Conditional types in TypeScript

In my previous article I gave you a short introduction to mapped types in TypesScript which are especially powerful feature when combined with conditional types.

The conditional types give you an opportunity to perform a non-uniform mapping. In addition, it’s possible to pick a certain subset of a string literals union, which can be used with the Pick generic type.

In this post I’ll familiarize you with the concept of the conditional types and provide several simple use cases.

Picking certain properties

Suppose you have an existing interface and you want to create a new type based on it. Obviously, you should you the Pick mapping type and provide a string literals union as the second type argument (the properties desired in the new type).

However, it’s a common scenario when you want to pick all the properties except for one (in general more properties should remain rather than be removed from a new type). Instead of typing a long list of properties, you can use a built-in conditional type, namely the Exclude:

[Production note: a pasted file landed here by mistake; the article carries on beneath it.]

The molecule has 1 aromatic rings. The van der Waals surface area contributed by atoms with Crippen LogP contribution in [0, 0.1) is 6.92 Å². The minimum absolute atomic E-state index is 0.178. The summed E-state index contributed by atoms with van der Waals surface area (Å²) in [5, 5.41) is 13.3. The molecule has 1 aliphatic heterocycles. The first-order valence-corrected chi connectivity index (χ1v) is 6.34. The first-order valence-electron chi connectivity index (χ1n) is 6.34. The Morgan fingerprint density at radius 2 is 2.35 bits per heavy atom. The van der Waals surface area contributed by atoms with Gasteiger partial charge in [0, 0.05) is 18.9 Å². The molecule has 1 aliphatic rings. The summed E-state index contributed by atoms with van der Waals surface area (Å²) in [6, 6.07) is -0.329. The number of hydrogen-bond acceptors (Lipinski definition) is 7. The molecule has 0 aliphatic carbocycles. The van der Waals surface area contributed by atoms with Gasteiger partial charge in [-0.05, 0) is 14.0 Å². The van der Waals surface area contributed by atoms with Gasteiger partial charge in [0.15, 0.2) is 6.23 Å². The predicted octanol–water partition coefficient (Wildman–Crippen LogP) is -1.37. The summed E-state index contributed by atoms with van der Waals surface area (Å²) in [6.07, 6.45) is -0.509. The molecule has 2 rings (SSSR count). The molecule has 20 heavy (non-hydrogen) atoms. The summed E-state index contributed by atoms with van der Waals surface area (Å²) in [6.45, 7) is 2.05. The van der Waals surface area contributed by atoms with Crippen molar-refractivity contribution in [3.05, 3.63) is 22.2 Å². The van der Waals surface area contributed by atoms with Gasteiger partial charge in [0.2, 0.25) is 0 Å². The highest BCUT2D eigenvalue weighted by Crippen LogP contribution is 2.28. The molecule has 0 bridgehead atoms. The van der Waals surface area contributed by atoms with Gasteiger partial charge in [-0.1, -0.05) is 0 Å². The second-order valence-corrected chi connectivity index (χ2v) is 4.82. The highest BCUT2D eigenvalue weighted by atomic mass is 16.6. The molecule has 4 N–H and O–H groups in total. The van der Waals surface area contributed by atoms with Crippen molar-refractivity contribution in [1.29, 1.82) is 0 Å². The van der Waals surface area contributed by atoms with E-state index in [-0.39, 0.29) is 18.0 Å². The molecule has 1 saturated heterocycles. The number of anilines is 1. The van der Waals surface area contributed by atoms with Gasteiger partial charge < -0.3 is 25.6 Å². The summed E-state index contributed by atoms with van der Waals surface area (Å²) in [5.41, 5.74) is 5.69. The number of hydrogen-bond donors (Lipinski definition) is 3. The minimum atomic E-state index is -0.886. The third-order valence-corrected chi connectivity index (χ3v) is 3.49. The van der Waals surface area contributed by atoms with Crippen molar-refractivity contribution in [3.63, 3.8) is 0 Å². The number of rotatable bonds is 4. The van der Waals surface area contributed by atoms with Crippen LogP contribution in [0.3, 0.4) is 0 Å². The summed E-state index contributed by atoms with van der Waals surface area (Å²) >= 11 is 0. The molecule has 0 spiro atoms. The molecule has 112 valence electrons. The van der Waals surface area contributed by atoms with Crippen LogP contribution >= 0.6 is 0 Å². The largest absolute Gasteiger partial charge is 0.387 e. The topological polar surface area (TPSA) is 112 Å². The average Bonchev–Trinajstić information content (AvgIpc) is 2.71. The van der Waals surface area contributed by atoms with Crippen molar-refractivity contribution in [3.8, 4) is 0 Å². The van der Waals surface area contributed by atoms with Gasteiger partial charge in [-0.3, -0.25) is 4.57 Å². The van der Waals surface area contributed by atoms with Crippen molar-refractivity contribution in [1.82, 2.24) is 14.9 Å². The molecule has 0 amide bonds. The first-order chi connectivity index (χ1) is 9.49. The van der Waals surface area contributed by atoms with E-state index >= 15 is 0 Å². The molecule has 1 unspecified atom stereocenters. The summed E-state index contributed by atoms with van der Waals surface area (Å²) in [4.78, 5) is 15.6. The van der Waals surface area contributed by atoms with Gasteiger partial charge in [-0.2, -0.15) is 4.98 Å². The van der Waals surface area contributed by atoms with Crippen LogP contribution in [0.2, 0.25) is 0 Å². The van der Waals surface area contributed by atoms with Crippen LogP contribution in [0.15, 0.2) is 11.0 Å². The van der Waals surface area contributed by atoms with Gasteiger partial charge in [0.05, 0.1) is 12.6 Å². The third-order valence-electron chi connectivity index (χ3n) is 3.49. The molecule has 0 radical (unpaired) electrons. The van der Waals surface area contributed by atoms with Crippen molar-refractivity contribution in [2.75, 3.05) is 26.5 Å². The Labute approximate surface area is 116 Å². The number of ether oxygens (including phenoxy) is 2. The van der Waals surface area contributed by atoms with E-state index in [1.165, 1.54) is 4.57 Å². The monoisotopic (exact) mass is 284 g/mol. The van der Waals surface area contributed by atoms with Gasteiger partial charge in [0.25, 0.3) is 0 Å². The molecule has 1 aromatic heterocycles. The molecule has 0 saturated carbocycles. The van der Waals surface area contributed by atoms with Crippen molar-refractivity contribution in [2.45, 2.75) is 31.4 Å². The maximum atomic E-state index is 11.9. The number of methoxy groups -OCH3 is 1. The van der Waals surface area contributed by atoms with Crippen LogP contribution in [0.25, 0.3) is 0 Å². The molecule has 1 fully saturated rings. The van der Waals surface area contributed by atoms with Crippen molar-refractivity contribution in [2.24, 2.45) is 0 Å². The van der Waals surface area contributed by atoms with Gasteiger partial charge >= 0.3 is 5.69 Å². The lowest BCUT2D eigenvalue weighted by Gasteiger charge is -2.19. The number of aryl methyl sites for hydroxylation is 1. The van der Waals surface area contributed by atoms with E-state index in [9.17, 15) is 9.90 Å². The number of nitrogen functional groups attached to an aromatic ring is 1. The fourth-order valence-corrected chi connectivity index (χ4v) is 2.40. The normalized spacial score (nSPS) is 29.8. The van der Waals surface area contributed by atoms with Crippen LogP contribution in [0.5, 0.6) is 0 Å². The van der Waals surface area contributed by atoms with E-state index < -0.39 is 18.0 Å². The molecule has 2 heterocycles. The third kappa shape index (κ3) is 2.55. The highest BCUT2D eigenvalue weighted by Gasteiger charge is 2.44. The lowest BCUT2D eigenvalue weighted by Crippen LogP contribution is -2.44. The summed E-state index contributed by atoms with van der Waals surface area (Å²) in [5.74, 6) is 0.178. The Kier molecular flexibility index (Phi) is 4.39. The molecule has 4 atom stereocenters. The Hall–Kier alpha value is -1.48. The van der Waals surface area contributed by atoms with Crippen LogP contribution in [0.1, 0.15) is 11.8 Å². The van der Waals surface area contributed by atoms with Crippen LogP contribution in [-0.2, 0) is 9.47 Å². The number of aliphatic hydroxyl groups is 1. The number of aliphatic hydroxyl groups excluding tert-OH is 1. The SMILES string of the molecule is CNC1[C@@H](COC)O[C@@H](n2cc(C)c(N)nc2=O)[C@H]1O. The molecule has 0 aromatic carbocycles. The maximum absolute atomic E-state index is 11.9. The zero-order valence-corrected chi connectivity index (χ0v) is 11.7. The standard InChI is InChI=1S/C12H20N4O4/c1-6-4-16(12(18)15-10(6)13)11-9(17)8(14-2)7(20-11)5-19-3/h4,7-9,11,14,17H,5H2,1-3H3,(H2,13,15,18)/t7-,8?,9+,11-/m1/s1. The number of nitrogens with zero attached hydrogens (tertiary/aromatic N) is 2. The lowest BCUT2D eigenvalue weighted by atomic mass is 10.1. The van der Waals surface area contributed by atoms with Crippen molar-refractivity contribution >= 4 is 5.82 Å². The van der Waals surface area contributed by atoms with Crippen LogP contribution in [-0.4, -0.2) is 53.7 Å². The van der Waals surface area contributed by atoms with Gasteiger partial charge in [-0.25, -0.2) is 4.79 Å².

Using the built-in tool is nice and easy, however it’s always a good idea to understand how things work under the hood so that you can accomplish a more challenging goal. Let’s take a look at implementation:

It simply means that given a string literals union (under T type variable) a check is performed if each string is assignable to a string literals union under the second type variables (U variable). If so, never is returned (a property is not present in a resulting union), otherwise a given string literal is added to the resulting union.

Null not allowed

TypeScript provides the built-in NonNullable conditional type which should be use in order to remove the null from a source union type.

However, you may want to be more strict about an existing interface and disable null assignment to each object property. It’s a moment when the knowledge of how conditional types work under the hood becomes precious.

The NonNullableObject is a generic type alias built with the aid of both mapped and conditional types.

However, you can do even better.